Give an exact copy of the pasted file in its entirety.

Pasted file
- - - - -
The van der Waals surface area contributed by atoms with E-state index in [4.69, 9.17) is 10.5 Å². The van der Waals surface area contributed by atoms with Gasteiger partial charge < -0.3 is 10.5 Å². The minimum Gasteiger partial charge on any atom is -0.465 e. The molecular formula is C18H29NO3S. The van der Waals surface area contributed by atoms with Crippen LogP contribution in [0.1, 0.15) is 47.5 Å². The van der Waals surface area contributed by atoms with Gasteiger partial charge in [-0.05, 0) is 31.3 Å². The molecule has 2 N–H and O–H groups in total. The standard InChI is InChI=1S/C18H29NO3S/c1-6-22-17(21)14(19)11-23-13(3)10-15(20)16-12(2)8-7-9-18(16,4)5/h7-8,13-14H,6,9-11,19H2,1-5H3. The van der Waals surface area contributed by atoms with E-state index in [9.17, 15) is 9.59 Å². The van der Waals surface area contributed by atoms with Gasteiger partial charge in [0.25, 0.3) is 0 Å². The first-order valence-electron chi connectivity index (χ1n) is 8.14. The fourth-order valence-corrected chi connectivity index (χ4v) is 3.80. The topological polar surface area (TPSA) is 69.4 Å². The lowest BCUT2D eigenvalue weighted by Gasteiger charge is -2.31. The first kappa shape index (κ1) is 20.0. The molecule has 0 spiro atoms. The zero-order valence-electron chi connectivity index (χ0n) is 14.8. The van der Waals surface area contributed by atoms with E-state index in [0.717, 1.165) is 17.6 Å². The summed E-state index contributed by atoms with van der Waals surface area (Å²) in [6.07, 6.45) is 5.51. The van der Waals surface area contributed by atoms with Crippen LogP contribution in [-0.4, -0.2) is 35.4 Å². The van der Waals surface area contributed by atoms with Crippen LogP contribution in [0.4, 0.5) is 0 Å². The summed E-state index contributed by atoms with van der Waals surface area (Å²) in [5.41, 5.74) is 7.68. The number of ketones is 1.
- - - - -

The van der Waals surface area contributed by atoms with E-state index in [4.69, 9.17) is 10.5 Å². The van der Waals surface area contributed by atoms with Gasteiger partial charge < -0.3 is 10.5 Å². The minimum Gasteiger partial charge on any atom is -0.465 e. The molecular formula is C18H29NO3S. The van der Waals surface area contributed by atoms with Crippen LogP contribution in [0.1, 0.15) is 47.5 Å². The van der Waals surface area contributed by atoms with Gasteiger partial charge in [-0.05, 0) is 31.3 Å². The molecule has 2 N–H and O–H groups in total. The standard InChI is InChI=1S/C18H29NO3S/c1-6-22-17(21)14(19)11-23-13(3)10-15(20)16-12(2)8-7-9-18(16,4)5/h7-8,13-14H,6,9-11,19H2,1-5H3. The van der Waals surface area contributed by atoms with E-state index in [9.17, 15) is 9.59 Å². The van der Waals surface area contributed by atoms with Gasteiger partial charge in [0.25, 0.3) is 0 Å². The first-order valence-electron chi connectivity index (χ1n) is 8.14. The fourth-order valence-corrected chi connectivity index (χ4v) is 3.80. The topological polar surface area (TPSA) is 69.4 Å². The lowest BCUT2D eigenvalue weighted by Gasteiger charge is -2.31. The first kappa shape index (κ1) is 20.0. The molecule has 0 spiro atoms. The zero-order valence-electron chi connectivity index (χ0n) is 14.8. The van der Waals surface area contributed by atoms with E-state index in [0.717, 1.165) is 17.6 Å². The summed E-state index contributed by atoms with van der Waals surface area (Å²) in [6.07, 6.45) is 5.51. The van der Waals surface area contributed by atoms with Crippen LogP contribution in [-0.4, -0.2) is 35.4 Å². The van der Waals surface area contributed by atoms with Crippen LogP contribution in [0.4, 0.5) is 0 Å². The summed E-state index contributed by atoms with van der Waals surface area (Å²) in [5.41, 5.74) is 7.68. The number of ketones is 1.